TechCrunch has spilled much digital ink tracking the fate of VMware since it was brought to Dell’s orbit thanks to the latter company’s epic purchase of EMC in 2016 for $58 billion. That transaction saddled the well-known Texas tech company with heavy debts. Because the deal left VMware a public company, albeit one controlled by Dell, how it might be used to pay down some of its parent company’s arrears was a constant question.
Dell made its move earlier this week, agreeing to spin out VMware in exchange for a huge one-time dividend, a five-year commercial partnership agreement, lots of stock for existing Dell shareholders and Michael Dell retaining his role as chairman of its board.
So, where does the deal leave VMware in terms of independence, and in terms of Dell influence? Dell no longer will hold formal control over VMware as part of the deal, though its shareholders will retain a large stake in the virtualization giant. And with Michael Dell staying on VMware’s board, it will retain influence.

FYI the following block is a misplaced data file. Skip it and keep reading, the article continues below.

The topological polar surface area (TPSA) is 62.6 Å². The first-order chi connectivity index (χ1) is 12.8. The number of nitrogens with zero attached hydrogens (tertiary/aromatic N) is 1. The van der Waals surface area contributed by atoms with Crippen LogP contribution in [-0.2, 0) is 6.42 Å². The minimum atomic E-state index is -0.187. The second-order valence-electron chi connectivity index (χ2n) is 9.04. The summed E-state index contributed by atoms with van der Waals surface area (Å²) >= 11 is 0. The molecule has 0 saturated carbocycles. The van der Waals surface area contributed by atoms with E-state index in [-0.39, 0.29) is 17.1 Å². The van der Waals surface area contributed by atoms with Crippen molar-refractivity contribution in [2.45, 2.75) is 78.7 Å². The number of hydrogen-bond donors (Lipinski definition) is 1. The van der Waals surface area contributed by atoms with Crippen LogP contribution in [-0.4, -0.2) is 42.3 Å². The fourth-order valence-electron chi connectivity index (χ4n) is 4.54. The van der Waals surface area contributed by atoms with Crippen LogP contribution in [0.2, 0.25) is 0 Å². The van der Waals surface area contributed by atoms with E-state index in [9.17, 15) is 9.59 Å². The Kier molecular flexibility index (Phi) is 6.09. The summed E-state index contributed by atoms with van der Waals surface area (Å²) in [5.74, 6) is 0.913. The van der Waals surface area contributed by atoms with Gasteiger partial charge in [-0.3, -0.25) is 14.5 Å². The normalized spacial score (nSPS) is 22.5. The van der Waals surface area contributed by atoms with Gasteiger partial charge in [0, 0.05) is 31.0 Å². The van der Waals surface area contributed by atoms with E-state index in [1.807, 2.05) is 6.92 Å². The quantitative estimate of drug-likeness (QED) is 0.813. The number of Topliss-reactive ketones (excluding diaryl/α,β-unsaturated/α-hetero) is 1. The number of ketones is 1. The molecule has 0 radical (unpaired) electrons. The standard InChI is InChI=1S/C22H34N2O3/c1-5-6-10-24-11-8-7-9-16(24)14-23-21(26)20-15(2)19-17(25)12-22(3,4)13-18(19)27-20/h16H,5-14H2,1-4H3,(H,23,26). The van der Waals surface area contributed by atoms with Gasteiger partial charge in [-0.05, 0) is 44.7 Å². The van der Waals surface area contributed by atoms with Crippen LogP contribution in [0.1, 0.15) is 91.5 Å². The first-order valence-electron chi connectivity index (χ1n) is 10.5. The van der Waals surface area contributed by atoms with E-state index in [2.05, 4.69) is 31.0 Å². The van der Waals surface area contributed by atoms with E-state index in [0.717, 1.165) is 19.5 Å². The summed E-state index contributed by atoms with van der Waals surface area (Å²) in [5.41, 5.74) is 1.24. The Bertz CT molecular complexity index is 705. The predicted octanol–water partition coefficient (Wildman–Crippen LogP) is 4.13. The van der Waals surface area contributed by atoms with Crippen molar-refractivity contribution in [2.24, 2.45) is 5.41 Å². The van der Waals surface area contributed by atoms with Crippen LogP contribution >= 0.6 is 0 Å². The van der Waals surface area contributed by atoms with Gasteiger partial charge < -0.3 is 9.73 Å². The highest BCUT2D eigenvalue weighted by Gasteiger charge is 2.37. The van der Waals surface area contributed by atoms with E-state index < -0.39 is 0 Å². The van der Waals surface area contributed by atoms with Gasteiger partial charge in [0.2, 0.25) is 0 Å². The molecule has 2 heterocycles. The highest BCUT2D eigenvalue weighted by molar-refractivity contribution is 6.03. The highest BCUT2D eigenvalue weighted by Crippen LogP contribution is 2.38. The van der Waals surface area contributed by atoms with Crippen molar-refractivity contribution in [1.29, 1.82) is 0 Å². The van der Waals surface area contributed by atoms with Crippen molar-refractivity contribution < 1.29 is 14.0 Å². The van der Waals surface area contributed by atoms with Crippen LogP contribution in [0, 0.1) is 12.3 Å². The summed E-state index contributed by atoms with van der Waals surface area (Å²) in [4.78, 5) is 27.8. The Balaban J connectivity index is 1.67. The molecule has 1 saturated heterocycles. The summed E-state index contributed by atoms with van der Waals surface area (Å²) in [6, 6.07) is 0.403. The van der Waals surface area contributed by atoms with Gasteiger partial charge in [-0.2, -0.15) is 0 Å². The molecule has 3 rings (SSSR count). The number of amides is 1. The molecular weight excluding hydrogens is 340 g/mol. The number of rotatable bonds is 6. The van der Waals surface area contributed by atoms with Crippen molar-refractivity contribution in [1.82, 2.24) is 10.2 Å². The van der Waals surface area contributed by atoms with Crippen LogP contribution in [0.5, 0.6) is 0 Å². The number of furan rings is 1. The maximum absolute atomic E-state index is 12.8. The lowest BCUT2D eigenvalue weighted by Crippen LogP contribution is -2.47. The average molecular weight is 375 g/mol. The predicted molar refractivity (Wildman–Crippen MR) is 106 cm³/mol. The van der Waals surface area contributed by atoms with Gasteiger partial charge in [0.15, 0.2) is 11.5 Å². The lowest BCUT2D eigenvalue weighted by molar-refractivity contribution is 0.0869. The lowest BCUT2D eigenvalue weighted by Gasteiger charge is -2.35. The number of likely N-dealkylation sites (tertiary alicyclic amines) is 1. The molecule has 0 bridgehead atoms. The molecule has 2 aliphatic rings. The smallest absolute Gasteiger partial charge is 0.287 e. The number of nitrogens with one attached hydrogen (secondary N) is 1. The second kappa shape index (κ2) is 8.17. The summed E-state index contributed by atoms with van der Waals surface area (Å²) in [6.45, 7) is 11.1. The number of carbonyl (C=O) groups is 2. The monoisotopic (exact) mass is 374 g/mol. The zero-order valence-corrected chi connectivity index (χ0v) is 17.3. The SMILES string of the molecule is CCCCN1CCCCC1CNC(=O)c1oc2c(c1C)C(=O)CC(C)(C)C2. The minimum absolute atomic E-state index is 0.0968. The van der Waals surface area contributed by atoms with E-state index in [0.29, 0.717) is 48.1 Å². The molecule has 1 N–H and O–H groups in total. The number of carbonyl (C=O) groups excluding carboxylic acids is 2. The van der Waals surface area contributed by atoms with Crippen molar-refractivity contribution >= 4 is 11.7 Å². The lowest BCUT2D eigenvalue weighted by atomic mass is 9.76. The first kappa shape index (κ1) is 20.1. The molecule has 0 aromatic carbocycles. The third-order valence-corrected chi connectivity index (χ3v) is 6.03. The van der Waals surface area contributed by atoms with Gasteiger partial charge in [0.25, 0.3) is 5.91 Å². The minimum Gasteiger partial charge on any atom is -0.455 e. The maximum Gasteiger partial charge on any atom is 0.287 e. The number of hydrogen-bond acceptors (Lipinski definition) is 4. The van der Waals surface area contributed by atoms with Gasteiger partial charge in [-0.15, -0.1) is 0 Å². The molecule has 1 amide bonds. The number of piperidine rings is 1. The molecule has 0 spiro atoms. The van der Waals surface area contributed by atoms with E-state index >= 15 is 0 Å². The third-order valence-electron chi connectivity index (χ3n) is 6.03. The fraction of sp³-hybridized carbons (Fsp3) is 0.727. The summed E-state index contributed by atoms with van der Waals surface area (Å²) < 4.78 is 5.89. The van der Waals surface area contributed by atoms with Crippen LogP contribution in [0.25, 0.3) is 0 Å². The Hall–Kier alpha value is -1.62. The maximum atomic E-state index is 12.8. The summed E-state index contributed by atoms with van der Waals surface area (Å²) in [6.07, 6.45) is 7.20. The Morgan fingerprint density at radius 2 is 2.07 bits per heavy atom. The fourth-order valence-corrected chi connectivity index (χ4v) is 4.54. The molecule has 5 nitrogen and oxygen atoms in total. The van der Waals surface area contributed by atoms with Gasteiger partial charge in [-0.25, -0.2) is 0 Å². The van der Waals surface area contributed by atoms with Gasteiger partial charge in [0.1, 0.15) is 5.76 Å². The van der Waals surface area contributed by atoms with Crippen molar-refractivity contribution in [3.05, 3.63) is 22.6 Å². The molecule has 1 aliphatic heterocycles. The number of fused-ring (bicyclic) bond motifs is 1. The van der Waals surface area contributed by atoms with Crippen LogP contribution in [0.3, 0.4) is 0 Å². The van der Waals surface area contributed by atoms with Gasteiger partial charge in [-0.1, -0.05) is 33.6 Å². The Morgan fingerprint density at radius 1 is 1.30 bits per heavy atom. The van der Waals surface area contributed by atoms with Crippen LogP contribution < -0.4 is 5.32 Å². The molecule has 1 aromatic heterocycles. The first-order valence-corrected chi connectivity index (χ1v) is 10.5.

Here’s how VMware described it to shareholders in a presentation this week. The graphic shows that under the new agreement, VMware is no longer a subsidiary of Dell and will now be an independent company.
But with VMware tipped to become independent once again, it could become something of a takeover target. When Dell controlled VMware thanks to majority ownership, a hostile takeover felt out of the question. Now, VMware is a more possible target to the right company with the right offer — provided that the Dell spinout works as planned.
Buying VMware would be an expensive effort, however. It’s worth around $67 billion today. Presuming a large premium would be needed to take this particular technology chess piece off the competitive board, it could cost $100 billion or more to snag VMware from the public markets.
So VMware will soon be more free to pursue a transaction that might be favorable to its shareholders — which will still include every Dell shareholder, because they are receiving stock in VMware as part of its spinout — without worrying about its parent company simply saying no.
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